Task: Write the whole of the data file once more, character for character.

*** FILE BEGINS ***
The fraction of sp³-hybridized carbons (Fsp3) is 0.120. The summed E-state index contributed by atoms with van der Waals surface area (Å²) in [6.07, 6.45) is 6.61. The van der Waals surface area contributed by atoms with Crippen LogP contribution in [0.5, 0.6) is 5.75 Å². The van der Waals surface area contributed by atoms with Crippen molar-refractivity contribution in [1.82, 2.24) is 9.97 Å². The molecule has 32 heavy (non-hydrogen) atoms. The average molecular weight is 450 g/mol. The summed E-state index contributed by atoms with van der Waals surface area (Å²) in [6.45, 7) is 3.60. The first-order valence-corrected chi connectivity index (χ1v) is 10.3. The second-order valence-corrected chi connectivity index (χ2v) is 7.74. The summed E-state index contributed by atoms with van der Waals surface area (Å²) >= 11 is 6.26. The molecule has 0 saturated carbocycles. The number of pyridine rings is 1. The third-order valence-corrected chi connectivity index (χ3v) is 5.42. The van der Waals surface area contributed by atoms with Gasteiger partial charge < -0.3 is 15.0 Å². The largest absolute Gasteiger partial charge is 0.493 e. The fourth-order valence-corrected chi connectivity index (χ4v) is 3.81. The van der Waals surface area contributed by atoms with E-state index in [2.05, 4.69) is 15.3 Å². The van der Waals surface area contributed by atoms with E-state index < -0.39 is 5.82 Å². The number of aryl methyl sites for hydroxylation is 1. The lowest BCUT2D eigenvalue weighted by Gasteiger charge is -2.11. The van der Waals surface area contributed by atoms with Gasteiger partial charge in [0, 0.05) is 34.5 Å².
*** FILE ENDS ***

The fraction of sp³-hybridized carbons (Fsp3) is 0.120. The summed E-state index contributed by atoms with van der Waals surface area (Å²) in [6.07, 6.45) is 6.61. The van der Waals surface area contributed by atoms with Crippen LogP contribution in [0.5, 0.6) is 5.75 Å². The van der Waals surface area contributed by atoms with Crippen molar-refractivity contribution in [1.82, 2.24) is 9.97 Å². The molecule has 32 heavy (non-hydrogen) atoms. The average molecular weight is 450 g/mol. The summed E-state index contributed by atoms with van der Waals surface area (Å²) in [6.45, 7) is 3.60. The first-order valence-corrected chi connectivity index (χ1v) is 10.3. The second-order valence-corrected chi connectivity index (χ2v) is 7.74. The summed E-state index contributed by atoms with van der Waals surface area (Å²) >= 11 is 6.26. The molecule has 0 saturated carbocycles. The number of pyridine rings is 1. The third-order valence-corrected chi connectivity index (χ3v) is 5.42. The van der Waals surface area contributed by atoms with Gasteiger partial charge < -0.3 is 15.0 Å². The largest absolute Gasteiger partial charge is 0.493 e. The fourth-order valence-corrected chi connectivity index (χ4v) is 3.81. The van der Waals surface area contributed by atoms with E-state index in [2.05, 4.69) is 15.3 Å². The van der Waals surface area contributed by atoms with E-state index < -0.39 is 5.82 Å². The number of aryl methyl sites for hydroxylation is 1. The lowest BCUT2D eigenvalue weighted by Gasteiger charge is -2.11. The van der Waals surface area contributed by atoms with Gasteiger partial charge in [0, 0.05) is 34.5 Å².